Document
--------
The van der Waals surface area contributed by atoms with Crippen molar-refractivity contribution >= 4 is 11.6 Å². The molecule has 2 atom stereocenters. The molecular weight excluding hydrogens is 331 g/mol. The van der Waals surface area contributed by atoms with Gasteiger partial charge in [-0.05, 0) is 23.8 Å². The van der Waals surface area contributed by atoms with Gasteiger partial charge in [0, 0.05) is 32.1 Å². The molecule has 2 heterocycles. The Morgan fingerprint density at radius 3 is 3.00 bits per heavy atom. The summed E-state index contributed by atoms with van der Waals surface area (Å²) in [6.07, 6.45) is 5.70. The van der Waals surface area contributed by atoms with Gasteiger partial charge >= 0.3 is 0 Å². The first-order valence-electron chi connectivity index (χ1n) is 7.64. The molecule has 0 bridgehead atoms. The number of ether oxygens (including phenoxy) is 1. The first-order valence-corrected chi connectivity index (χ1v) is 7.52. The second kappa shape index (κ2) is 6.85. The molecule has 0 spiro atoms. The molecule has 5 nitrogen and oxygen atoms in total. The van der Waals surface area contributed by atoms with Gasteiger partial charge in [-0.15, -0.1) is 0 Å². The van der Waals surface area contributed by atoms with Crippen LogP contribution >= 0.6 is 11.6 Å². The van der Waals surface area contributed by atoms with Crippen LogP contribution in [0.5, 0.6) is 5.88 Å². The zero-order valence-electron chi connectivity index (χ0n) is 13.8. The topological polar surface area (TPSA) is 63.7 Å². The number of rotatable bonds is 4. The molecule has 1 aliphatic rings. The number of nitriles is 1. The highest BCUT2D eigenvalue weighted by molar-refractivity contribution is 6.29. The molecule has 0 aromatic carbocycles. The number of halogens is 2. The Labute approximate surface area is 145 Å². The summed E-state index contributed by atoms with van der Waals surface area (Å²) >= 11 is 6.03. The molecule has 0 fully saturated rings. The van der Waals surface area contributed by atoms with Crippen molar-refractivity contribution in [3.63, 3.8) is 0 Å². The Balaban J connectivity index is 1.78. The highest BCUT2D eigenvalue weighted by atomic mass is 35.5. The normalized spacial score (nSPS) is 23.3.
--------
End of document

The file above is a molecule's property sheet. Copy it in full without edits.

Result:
The van der Waals surface area contributed by atoms with Crippen molar-refractivity contribution >= 4 is 11.6 Å². The molecule has 2 atom stereocenters. The molecular weight excluding hydrogens is 331 g/mol. The van der Waals surface area contributed by atoms with Gasteiger partial charge in [-0.05, 0) is 23.8 Å². The van der Waals surface area contributed by atoms with Gasteiger partial charge in [0, 0.05) is 32.1 Å². The molecule has 2 heterocycles. The Morgan fingerprint density at radius 3 is 3.00 bits per heavy atom. The summed E-state index contributed by atoms with van der Waals surface area (Å²) in [6.07, 6.45) is 5.70. The van der Waals surface area contributed by atoms with Gasteiger partial charge >= 0.3 is 0 Å². The first-order valence-electron chi connectivity index (χ1n) is 7.64. The molecule has 0 bridgehead atoms. The number of ether oxygens (including phenoxy) is 1. The first-order valence-corrected chi connectivity index (χ1v) is 7.52. The second kappa shape index (κ2) is 6.85. The molecule has 0 spiro atoms. The molecule has 5 nitrogen and oxygen atoms in total. The van der Waals surface area contributed by atoms with Gasteiger partial charge in [-0.15, -0.1) is 0 Å². The van der Waals surface area contributed by atoms with Crippen LogP contribution >= 0.6 is 11.6 Å². The van der Waals surface area contributed by atoms with Crippen LogP contribution in [0.5, 0.6) is 5.88 Å². The zero-order valence-electron chi connectivity index (χ0n) is 13.8. The topological polar surface area (TPSA) is 63.7 Å². The number of rotatable bonds is 4. The molecule has 1 aliphatic rings. The number of nitriles is 1. The highest BCUT2D eigenvalue weighted by molar-refractivity contribution is 6.29. The molecule has 0 aromatic carbocycles. The number of halogens is 2. The Labute approximate surface area is 145 Å². The summed E-state index contributed by atoms with van der Waals surface area (Å²) >= 11 is 6.03. The molecule has 0 fully saturated rings. The van der Waals surface area contributed by atoms with Crippen molar-refractivity contribution in [3.63, 3.8) is 0 Å². The Balaban J connectivity index is 1.78. The highest BCUT2D eigenvalue weighted by atomic mass is 35.5. The normalized spacial score (nSPS) is 23.3.